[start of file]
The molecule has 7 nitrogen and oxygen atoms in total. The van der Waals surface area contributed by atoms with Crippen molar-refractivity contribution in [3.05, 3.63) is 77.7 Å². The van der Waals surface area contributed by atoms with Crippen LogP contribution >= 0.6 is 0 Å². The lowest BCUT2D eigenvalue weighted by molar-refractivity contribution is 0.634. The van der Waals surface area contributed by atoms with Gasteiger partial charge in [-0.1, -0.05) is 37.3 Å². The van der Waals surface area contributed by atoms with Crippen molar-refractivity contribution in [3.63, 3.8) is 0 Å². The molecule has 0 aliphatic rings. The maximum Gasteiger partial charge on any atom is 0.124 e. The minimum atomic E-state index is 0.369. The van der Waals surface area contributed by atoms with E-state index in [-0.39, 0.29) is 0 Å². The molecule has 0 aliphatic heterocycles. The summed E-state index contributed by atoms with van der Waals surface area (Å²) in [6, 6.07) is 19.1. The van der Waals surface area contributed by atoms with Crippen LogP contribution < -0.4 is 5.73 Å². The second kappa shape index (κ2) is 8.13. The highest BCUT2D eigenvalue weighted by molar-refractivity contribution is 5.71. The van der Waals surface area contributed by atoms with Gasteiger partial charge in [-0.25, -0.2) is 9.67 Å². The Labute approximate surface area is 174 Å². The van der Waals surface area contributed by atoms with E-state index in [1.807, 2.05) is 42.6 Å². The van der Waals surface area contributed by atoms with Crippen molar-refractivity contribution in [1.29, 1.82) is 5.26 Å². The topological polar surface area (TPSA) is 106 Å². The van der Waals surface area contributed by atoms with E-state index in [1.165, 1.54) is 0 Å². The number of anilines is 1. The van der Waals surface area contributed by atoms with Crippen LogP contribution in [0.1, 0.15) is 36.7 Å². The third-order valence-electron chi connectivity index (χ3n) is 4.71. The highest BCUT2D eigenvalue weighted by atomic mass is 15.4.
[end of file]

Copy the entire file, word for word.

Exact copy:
The molecule has 7 nitrogen and oxygen atoms in total. The van der Waals surface area contributed by atoms with Crippen molar-refractivity contribution in [3.05, 3.63) is 77.7 Å². The van der Waals surface area contributed by atoms with Crippen LogP contribution >= 0.6 is 0 Å². The lowest BCUT2D eigenvalue weighted by molar-refractivity contribution is 0.634. The van der Waals surface area contributed by atoms with Gasteiger partial charge in [-0.1, -0.05) is 37.3 Å². The van der Waals surface area contributed by atoms with Crippen molar-refractivity contribution in [3.63, 3.8) is 0 Å². The molecule has 0 aliphatic rings. The maximum Gasteiger partial charge on any atom is 0.124 e. The minimum atomic E-state index is 0.369. The van der Waals surface area contributed by atoms with E-state index in [-0.39, 0.29) is 0 Å². The molecule has 0 aliphatic heterocycles. The summed E-state index contributed by atoms with van der Waals surface area (Å²) in [6, 6.07) is 19.1. The van der Waals surface area contributed by atoms with Crippen LogP contribution < -0.4 is 5.73 Å². The second kappa shape index (κ2) is 8.13. The highest BCUT2D eigenvalue weighted by molar-refractivity contribution is 5.71. The van der Waals surface area contributed by atoms with Gasteiger partial charge in [-0.25, -0.2) is 9.67 Å². The Labute approximate surface area is 174 Å². The van der Waals surface area contributed by atoms with E-state index in [1.807, 2.05) is 42.6 Å². The van der Waals surface area contributed by atoms with Crippen molar-refractivity contribution in [1.29, 1.82) is 5.26 Å². The topological polar surface area (TPSA) is 106 Å². The van der Waals surface area contributed by atoms with E-state index in [1.165, 1.54) is 0 Å². The number of anilines is 1. The van der Waals surface area contributed by atoms with Crippen LogP contribution in [0.1, 0.15) is 36.7 Å². The third-order valence-electron chi connectivity index (χ3n) is 4.71. The highest BCUT2D eigenvalue weighted by atomic mass is 15.4.